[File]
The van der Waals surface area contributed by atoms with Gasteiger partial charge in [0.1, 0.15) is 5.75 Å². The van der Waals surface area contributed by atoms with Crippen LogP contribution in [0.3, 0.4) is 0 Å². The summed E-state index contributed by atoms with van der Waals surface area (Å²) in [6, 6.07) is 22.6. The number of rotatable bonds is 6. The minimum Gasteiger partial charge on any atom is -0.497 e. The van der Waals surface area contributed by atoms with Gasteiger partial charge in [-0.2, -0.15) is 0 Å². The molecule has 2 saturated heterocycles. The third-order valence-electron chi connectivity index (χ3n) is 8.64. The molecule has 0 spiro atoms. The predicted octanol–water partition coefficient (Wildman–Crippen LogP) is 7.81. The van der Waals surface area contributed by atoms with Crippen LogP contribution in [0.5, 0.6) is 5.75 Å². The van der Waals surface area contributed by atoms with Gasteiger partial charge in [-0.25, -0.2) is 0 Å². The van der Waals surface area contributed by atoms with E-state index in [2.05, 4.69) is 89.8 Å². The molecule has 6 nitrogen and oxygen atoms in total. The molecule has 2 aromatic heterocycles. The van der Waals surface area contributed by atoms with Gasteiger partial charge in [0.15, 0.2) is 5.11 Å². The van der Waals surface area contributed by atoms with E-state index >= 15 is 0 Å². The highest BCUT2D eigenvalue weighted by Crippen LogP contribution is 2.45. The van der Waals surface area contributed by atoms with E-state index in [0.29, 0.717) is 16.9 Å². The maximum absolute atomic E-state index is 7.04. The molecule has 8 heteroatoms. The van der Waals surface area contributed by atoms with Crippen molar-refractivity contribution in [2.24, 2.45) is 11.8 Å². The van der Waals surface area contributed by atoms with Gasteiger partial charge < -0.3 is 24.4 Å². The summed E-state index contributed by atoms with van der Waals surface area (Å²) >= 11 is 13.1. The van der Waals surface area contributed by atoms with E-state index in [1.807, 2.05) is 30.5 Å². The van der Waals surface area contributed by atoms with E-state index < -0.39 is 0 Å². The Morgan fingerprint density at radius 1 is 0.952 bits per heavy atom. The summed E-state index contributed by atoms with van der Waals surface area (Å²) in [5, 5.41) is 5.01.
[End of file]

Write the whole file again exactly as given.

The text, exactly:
The van der Waals surface area contributed by atoms with Gasteiger partial charge in [0.1, 0.15) is 5.75 Å². The van der Waals surface area contributed by atoms with Crippen LogP contribution in [0.3, 0.4) is 0 Å². The summed E-state index contributed by atoms with van der Waals surface area (Å²) in [6, 6.07) is 22.6. The number of rotatable bonds is 6. The minimum Gasteiger partial charge on any atom is -0.497 e. The van der Waals surface area contributed by atoms with Gasteiger partial charge in [-0.2, -0.15) is 0 Å². The molecule has 2 saturated heterocycles. The third-order valence-electron chi connectivity index (χ3n) is 8.64. The molecule has 0 spiro atoms. The predicted octanol–water partition coefficient (Wildman–Crippen LogP) is 7.81. The van der Waals surface area contributed by atoms with Crippen LogP contribution in [0.5, 0.6) is 5.75 Å². The van der Waals surface area contributed by atoms with Gasteiger partial charge in [-0.25, -0.2) is 0 Å². The van der Waals surface area contributed by atoms with E-state index in [2.05, 4.69) is 89.8 Å². The molecule has 6 nitrogen and oxygen atoms in total. The molecule has 2 aromatic heterocycles. The van der Waals surface area contributed by atoms with Gasteiger partial charge in [0.15, 0.2) is 5.11 Å². The van der Waals surface area contributed by atoms with E-state index >= 15 is 0 Å². The highest BCUT2D eigenvalue weighted by Crippen LogP contribution is 2.45. The van der Waals surface area contributed by atoms with E-state index in [0.29, 0.717) is 16.9 Å². The maximum absolute atomic E-state index is 7.04. The molecule has 8 heteroatoms. The van der Waals surface area contributed by atoms with Crippen molar-refractivity contribution in [2.24, 2.45) is 11.8 Å². The van der Waals surface area contributed by atoms with Gasteiger partial charge < -0.3 is 24.4 Å². The summed E-state index contributed by atoms with van der Waals surface area (Å²) >= 11 is 13.1. The van der Waals surface area contributed by atoms with E-state index in [1.807, 2.05) is 30.5 Å². The van der Waals surface area contributed by atoms with E-state index < -0.39 is 0 Å². The Morgan fingerprint density at radius 1 is 0.952 bits per heavy atom. The summed E-state index contributed by atoms with van der Waals surface area (Å²) in [5, 5.41) is 5.01.